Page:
If you are watching the Budget tomorrow, you may want to pass the time and play Budget Bingo by creating a grid of catchphrases that you expect the Chancellor to use and then ticking them off one by one.  You could include "northern powerhouse", "long-term economic plan", "all in this together" etc. Students would obviously turn this into a drinking game, but I don't advise that.

Instead, I suggest those interested in what the Budget means for nature should pay attention to three areas...

1. Language

In his pre-election Budget, the Chancellor committed (here) to designating a marine protected area around Pitcairn Island - one of the 14 UK Overseas Territories.  On the eve of his first budget since the election, we can only speculate which if any of the environmental manifesto commitments will be referenced in his speech: the proposed 25 year plan for biodiversity, the role of the Natural Capital Committee or perhaps the desire for a blue belt to deliver protection in the marine environment?  Perhaps a better question to ask is will nature get mentioned at all? And if it is mentioned, will it be as an asset that should attract investment or as a constraint on economic growth? 

2. The scale of public spending cuts

While the focus will be on welfare, we also expect to hear about the scale of cuts that non-protected government departments will need to make.  Analysis published (here) by Green Alliance last week suggested that Decc's budget could halve and result in 90% reduction in staff with serious consequences for government's ability to meet its climate change commitments.  Like Decc, Defra has a range of areas which it can’t cut such as flood risk management and the Rural payments Agency (for fear of EU sanction) which means that any cuts will fall disproportionately on other functions and agencies like Natural England.  Any cuts would be on top of the 30% cut that Defra has received since 2010.  This would inevitably affect government's ability to plan and deliver its nature conservation ambitions such as the outcomes for species, habitats and sites in the England biodiversity strategy.  

3. The preparedness to scope innovative financing options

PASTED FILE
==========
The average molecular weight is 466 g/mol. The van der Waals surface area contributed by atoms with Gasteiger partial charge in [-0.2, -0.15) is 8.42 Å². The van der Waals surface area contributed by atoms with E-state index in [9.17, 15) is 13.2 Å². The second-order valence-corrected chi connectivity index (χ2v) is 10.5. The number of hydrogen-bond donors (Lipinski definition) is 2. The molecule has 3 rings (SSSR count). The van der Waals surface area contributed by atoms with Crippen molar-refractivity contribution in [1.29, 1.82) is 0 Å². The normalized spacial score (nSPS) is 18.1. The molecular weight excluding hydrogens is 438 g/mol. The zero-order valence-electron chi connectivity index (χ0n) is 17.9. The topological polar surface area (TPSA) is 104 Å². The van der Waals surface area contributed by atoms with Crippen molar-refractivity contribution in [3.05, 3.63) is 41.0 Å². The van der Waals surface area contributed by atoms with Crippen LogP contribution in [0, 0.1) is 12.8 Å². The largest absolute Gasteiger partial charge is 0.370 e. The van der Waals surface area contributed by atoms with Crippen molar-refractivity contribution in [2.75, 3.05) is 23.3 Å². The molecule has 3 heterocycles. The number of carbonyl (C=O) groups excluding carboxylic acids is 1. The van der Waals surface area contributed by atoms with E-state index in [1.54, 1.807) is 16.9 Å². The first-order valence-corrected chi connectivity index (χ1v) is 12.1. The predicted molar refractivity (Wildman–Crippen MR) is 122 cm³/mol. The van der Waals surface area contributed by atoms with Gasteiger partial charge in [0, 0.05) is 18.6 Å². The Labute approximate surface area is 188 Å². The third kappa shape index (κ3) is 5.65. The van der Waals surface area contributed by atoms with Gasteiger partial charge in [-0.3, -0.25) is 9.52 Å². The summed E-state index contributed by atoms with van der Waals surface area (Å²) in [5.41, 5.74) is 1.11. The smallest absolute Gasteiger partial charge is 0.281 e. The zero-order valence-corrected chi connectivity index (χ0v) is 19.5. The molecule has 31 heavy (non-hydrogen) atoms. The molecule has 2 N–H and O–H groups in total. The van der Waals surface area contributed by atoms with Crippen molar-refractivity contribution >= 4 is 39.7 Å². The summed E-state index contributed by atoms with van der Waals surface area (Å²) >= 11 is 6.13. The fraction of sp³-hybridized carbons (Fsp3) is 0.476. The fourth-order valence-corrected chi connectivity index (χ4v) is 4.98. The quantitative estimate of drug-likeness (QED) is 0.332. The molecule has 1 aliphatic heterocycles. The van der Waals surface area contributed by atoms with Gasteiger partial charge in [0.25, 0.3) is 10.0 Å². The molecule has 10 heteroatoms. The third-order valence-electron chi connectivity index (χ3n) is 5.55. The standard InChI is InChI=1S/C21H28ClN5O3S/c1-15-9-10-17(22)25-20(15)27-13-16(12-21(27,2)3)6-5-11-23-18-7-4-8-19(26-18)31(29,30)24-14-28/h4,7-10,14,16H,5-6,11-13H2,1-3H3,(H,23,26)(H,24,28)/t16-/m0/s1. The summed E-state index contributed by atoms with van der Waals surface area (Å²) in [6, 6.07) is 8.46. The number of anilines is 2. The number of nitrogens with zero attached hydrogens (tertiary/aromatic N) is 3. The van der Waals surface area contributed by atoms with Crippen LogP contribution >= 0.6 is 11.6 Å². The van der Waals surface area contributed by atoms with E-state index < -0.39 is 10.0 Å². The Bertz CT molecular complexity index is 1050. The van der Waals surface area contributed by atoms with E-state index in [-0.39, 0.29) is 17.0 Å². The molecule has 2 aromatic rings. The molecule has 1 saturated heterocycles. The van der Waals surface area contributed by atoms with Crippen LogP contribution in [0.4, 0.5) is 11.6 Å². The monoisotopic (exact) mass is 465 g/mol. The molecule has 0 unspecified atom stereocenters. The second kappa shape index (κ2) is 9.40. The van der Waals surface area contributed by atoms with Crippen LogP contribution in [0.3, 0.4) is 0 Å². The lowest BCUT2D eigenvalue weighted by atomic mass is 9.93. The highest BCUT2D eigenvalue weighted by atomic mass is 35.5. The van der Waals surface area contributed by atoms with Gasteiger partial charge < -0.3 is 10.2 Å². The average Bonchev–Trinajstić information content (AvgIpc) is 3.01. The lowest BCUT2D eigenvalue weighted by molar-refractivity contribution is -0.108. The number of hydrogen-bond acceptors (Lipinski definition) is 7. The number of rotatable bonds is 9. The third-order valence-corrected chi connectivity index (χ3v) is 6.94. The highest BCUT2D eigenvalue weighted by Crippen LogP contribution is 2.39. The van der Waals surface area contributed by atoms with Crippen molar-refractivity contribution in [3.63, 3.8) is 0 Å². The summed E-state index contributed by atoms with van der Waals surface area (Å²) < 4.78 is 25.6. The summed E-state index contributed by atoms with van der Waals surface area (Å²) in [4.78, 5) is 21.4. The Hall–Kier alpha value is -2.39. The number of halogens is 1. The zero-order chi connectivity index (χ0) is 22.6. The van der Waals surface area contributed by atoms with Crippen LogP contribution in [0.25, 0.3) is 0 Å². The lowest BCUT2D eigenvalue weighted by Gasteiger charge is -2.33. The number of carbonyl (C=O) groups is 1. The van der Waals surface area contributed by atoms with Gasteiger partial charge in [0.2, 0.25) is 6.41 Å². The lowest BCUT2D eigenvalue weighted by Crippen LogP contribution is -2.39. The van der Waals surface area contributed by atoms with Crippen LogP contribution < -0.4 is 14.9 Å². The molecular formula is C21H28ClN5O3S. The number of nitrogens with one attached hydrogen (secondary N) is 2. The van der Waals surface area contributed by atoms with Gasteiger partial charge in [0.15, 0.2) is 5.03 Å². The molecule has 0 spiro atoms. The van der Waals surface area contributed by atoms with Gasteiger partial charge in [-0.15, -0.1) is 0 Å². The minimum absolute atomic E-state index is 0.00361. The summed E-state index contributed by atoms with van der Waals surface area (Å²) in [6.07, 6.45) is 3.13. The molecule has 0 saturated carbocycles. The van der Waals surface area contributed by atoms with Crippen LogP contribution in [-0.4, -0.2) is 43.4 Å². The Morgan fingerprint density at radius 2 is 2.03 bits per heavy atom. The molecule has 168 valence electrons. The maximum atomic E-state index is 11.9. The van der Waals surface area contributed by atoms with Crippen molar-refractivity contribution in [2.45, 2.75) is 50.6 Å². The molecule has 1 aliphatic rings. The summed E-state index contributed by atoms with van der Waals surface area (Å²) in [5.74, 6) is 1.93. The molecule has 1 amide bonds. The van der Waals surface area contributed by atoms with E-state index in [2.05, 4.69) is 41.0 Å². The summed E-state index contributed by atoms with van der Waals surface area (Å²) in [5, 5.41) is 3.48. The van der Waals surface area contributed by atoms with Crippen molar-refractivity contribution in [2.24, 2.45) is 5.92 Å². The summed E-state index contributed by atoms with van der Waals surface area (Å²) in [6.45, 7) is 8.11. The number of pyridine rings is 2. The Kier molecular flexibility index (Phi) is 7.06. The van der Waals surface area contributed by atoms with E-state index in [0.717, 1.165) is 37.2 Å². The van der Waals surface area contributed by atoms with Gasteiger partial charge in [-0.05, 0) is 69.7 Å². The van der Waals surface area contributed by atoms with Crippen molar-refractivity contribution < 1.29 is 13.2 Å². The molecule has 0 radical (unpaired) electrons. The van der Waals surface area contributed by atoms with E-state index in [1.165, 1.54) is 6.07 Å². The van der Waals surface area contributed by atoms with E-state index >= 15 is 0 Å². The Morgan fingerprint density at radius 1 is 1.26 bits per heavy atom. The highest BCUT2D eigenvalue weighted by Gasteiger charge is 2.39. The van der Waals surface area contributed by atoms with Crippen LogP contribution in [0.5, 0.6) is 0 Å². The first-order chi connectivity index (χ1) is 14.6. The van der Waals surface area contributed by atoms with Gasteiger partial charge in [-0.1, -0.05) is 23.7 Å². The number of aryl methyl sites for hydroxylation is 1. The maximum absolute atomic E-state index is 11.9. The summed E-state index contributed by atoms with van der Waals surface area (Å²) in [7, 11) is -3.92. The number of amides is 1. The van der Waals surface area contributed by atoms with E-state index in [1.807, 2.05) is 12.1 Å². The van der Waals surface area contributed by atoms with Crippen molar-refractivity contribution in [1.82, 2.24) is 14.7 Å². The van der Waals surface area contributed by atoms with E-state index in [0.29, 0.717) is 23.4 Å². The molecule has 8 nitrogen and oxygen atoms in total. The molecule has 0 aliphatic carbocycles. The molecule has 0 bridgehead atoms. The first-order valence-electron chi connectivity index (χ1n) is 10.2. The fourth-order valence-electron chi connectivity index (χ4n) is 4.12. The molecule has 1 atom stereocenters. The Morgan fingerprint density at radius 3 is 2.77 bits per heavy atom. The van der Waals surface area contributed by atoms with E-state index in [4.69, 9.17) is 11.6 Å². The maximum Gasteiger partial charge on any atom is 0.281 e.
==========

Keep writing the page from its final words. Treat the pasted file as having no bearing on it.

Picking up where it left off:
In its third report published before the election, the Natural Capital Committee (here) outlined seven options for securing new finance to protect and enhance natural capital...

"(i) Capital maintenance payments from public, not for profit and private sector asset
(ii) Rents from non-renewable resources (e.g. oil or shale gas);
(iii) Compensation payments from developers;
(iv) Greater use of economic instruments (e.g. taxes and charges);
(v) Reforming and eliminating perverse subsidies;
(vi) Potential new and innovative sources (e.g. plastic bag charge, crowd funding
schemes, Payment for Ecosystem Services);
(vii) Taking advantage of match funding opportunities (e.g. the EU Life Programme)"

A Budget that was serious about investing nature and the free services that it gives people would explain how it would be exploring these seven options.  

And a Budget that was serious about a move to low carbon economy would also provide clear signals to those investing in new green technologies.  Investors don’t like the immeasurable risks associated with entirely novel industry.  This is why the environment sector has consistently called for clear and consistent government policy to provide business certainty. This has been undermined recently by removing the onshore wind support prematurely and suggesting that the Green Investment Bank might be sold off.  If the budget makes further similar moves such as removing the policy of increasing the use of green taxes it will further damage certainty for business and so our ability to leverage new – non-public - money for the environment. 

Once the Chancellor sits down tomorrow, the Treasury publishes its proposals in full and that's when our economists start poring over the detail.  Tomorrow, I'll let you know what gems they uncover.

Until then, eyes down...